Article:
We were supposed to walk 6 miles after the sun had left us in the moist, cool dark forest. We turned on our headlamps and I felt like I could sleepwalk forever. There was no realization of time or tiredness or anything really, just my imagination and Yogi’s voice in the early summer evening. I felt like I was in a fairytale, lost somehow, waiting for a gingerbread house, or a witch, or dwarves. As we climbed through the thicket of rhodedendrons Yogi told me to turn off my headlamp. He was excited and I couldn’t place why until my eyes adjusted. The air felt cooler and my sense of anything around had been lost. All I could see was the yellow blinking of hundreds of fireflies floating around us. I could only hear the wind in the trees, faintly whistling. The fireflies seemed to be singing in Morse Code. They moved slowly, bobbing. I felt briefly that we were floating in space and that I was surrounded by stars. It was the first time I felt moved almost to tears because I was a part of something I didn’t understand. It was one of the most beautiful and quiet moments I’ve cataloged in my existence. We turned our headlamps back on and walked deeper into the night. We came to a road and a flat area just before the trail looked to ascend. In this clearing we turned off our lamps again and stood in wonder as the fireflies lazily swam in the air, blinking on and off, whizzing by our faces like drunken astronauts. We decided to stop there next to the road so that we could fall asleep to the nightlights. I lay my bedroll out on the ground next to Yogi. I felt so sleepy and childish. When I drifted off to sleep the fireflies were still wandering around. they were in front of my face. They told me to go to sleep, to not worry. I felt grateful again. So grateful. My home is where I lay my head. And as I walk every single day, I rest my head somewhere new. We missed roughly two and a half miles of our goal, but we made it up the next day. We were on a mission to get to Erwin Tennessee to see my good friend Curtis. We had a time limit and good weather. I carried those little fireflies with me and even when I saw them blinking again another night it wasn’t the same.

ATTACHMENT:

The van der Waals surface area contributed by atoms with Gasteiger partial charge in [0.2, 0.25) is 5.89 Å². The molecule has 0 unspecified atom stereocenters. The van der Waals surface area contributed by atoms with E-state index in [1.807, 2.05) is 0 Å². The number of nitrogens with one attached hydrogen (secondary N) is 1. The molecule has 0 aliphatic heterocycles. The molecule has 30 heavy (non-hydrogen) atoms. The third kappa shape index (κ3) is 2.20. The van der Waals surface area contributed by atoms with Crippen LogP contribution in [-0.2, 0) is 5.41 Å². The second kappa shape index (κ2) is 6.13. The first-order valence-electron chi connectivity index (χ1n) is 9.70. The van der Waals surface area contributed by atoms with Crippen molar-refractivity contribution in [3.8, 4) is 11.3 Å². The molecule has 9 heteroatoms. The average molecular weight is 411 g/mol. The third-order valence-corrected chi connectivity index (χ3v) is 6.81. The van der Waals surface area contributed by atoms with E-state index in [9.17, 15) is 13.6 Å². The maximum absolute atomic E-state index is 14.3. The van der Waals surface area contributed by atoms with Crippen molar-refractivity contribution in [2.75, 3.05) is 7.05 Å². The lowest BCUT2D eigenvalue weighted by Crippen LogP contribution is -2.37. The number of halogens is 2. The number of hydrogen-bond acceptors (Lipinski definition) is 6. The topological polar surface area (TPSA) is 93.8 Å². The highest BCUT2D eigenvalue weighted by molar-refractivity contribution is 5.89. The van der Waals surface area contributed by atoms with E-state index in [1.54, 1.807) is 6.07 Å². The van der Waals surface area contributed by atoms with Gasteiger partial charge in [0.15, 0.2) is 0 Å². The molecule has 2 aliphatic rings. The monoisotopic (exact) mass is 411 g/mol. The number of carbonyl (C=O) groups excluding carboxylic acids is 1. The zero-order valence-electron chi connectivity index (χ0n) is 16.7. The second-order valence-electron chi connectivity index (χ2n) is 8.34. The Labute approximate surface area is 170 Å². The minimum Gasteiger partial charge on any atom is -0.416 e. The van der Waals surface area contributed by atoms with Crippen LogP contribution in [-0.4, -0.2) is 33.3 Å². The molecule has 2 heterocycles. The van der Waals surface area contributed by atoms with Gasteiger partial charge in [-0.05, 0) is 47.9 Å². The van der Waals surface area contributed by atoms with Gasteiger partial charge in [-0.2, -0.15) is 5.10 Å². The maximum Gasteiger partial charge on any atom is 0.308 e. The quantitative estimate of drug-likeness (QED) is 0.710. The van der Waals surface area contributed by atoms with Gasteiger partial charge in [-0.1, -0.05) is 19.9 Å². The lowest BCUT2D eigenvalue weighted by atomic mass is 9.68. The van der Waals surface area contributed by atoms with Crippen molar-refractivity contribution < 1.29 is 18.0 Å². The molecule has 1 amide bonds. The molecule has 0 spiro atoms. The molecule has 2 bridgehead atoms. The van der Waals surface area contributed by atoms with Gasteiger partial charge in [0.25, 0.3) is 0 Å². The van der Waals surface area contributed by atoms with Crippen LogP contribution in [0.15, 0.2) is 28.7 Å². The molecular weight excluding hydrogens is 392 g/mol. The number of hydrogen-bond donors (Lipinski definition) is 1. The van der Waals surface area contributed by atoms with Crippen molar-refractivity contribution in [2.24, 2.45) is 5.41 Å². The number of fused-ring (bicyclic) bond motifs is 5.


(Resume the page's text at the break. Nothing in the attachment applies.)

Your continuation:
The forest, this trail, although it always looks the same upon a quick glance, or an angry, exhausted death march, changes. When you spend every single day in the green tunnel, you begin to see the differences. They are small at first. Orange newts on the path like flourescent sprinkles on a brownie, little snails inching away in their soft shell homes, stinging nettles clumped together playing an uninvited game of tag, beautiful quaint springs and falls, tumbling and churning the coldest, purest water you could ask for and birds, my god, the birds all singing their songs. As you climb down lower in elevation the entire forest is dense and thick and warm and moist. You can almost SEE it breathing. Up higher, there seems to be slightly more space as the older trees spread out with skinny arms. The rhodedndron pulls you into it’s deep cool tunnel. The flowers are quaint and tiny but demanding of attention. Sparce fungi creeps out of the wettest little pockets it can find. The way to Erwin was a welcoming of a lush world. Almost like a snowglobe filled with the dense hydrated ecosystem of the jungle…shook up and kept pristine, in its own primitive place and time. We arrived at the Nolichucky River as guests to my friend Curtis England. I’d worked with him years ago in Alta and was lucky enough to be recieved by him, in his world on the Nolichucky River. He’s been living there and guiding there for 6 years. When I met him five years ago in snowy Alta, Utah I’d listen to him talk about this glorious river in Erwin Tennessee. The way he described it always stayed with me and I always hoped that I’d at some point in my life be lucky enough to spend time with him there, in that beautiful place he’d spoken so amorously of.